ANGLESEY man James Robert Owen kicked his partner to the face three times and blamed her for making him do it.

He also threw bleach at her which damaged her clothing but did not hurt her.

When locked up following three separate incidents of violence against Hayley Murphy, Owen rang her from prison to try and get her to drop the case.

She also received messages from other prisoners on his behalf.

Owen, 30 of Mynydd y Ddraig in Holyhead, was due to go on trial today.

But after the jury was sworn to hear the case at Mold Crown Court he changed his pleas.

Judge Rhys Rowlands jailed him for a total of 27 months this afternoon.

Owen, who had admitted some charges before trial, was jailed for assault occasioning actual bodily harm, two charges of common assault, damaging her phone and her clothes, and doing acts intending to pervert the course of justice.

A five year restraining order was made not to approach Miss Murphy, the mother of his son.

The court heard that Owen had since a child with another woman but he had missed the birth because he was in prison.

Judge Rowlands said that in the summer of last year there had been three incidents of violence when he lost his temper with the victim.

One was particularly serious when he completely lost his temper and kicked her to the face three times, leaving her with unpleasant injuries.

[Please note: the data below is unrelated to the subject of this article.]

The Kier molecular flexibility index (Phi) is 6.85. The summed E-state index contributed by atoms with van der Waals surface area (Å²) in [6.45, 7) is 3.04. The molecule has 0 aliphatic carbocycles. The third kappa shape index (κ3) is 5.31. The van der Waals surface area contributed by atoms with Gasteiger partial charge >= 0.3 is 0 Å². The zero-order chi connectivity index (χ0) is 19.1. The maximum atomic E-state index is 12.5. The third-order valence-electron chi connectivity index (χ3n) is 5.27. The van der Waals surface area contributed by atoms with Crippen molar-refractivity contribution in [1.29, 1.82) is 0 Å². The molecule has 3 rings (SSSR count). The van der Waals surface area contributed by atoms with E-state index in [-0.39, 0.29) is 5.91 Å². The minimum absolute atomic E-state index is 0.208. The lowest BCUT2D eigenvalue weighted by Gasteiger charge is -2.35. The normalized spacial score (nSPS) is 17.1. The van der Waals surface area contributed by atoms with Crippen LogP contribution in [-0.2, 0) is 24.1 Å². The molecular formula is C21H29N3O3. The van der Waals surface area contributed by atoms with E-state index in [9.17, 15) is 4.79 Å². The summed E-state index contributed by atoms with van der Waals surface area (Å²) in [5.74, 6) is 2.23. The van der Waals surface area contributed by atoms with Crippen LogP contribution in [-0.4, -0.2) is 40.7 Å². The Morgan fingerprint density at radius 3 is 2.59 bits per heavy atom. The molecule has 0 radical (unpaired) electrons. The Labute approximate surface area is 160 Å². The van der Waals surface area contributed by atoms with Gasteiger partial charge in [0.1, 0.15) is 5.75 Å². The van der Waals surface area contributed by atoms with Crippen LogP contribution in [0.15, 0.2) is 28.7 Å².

Following his arrest he tried to influence her, effectively trying to stop her giving evidence, from his prison cell.

He had previous convictions including wounding with intent going to back to 2008 when he received a lengthy prison sentence.

The defendant also had a conviction for battery against another woman in 2016.

Judge Rowlands said that Owen now had another child with a different woman and he hopped that when he was released he would do something to curb his behaviour.

Prosecuting barrister Anna Price detailed three incidents of violence in the summer of last year upon the victim.

In one he kicked her to the face three times as she tried to protect her face with her hands while on the floor.

She asked him to stop and he also punched her to the face.

He held a bottle of bleach and said if she tried to get out she would “get it”.

When he saw her trying to open a window he threw the bleach at her, which damaged her clothing.

The following morning he appeared shocked when he saw the injuries to her face.

But he said that she had made him do it, which was something he had said before.

Her sister took photographs of her injuries on a mobile phone.

On another occasion he slapped her to the face and threw drink at her.

When she tried to call for help on her landline- he had already smashed her mobile phone – it went dead because he had damaged the phone wire outside.

John Philpotts, defending, said that his client had changed his pleas.

He knew that it had to be custody but he asked the judge to keep it as short as was proper in line with his public duty.

Mr Philpotts said he did not wish to minimise what had taken place.

Injuries had been unpleasant but there was no evidence of serious injury.

DC Keri Arthan said: “A violent offender is behind bars. I would encourage any victim of domestic abuse to contact North Wales Police, you will be listened to.”